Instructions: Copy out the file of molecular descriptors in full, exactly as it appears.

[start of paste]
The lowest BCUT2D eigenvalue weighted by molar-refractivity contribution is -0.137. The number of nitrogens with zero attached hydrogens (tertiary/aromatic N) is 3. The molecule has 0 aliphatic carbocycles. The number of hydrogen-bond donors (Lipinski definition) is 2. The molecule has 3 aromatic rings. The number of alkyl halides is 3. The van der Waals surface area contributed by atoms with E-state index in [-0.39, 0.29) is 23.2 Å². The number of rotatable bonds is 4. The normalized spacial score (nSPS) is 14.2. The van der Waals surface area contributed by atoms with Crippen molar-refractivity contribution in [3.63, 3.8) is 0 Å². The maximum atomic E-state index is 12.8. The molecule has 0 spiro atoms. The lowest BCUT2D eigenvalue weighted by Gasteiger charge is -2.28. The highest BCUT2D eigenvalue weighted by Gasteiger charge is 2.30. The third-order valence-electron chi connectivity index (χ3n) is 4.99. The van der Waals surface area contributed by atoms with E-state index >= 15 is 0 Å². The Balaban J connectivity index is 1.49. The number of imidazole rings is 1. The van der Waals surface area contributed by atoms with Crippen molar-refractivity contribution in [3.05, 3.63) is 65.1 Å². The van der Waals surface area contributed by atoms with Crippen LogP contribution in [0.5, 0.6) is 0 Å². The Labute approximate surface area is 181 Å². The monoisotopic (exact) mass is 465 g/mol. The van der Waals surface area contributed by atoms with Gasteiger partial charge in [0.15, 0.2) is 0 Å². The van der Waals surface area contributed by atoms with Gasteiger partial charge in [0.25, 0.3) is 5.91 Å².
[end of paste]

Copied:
The lowest BCUT2D eigenvalue weighted by molar-refractivity contribution is -0.137. The number of nitrogens with zero attached hydrogens (tertiary/aromatic N) is 3. The molecule has 0 aliphatic carbocycles. The number of hydrogen-bond donors (Lipinski definition) is 2. The molecule has 3 aromatic rings. The number of alkyl halides is 3. The van der Waals surface area contributed by atoms with E-state index in [-0.39, 0.29) is 23.2 Å². The number of rotatable bonds is 4. The normalized spacial score (nSPS) is 14.2. The van der Waals surface area contributed by atoms with Crippen molar-refractivity contribution in [3.63, 3.8) is 0 Å². The maximum atomic E-state index is 12.8. The molecule has 0 spiro atoms. The lowest BCUT2D eigenvalue weighted by Gasteiger charge is -2.28. The highest BCUT2D eigenvalue weighted by Gasteiger charge is 2.30. The third-order valence-electron chi connectivity index (χ3n) is 4.99. The van der Waals surface area contributed by atoms with E-state index >= 15 is 0 Å². The Balaban J connectivity index is 1.49. The number of imidazole rings is 1. The van der Waals surface area contributed by atoms with Crippen molar-refractivity contribution in [3.05, 3.63) is 65.1 Å². The van der Waals surface area contributed by atoms with Crippen LogP contribution in [0.5, 0.6) is 0 Å². The Labute approximate surface area is 181 Å². The monoisotopic (exact) mass is 465 g/mol. The van der Waals surface area contributed by atoms with Gasteiger partial charge in [0.15, 0.2) is 0 Å². The van der Waals surface area contributed by atoms with Gasteiger partial charge in [0.25, 0.3) is 5.91 Å².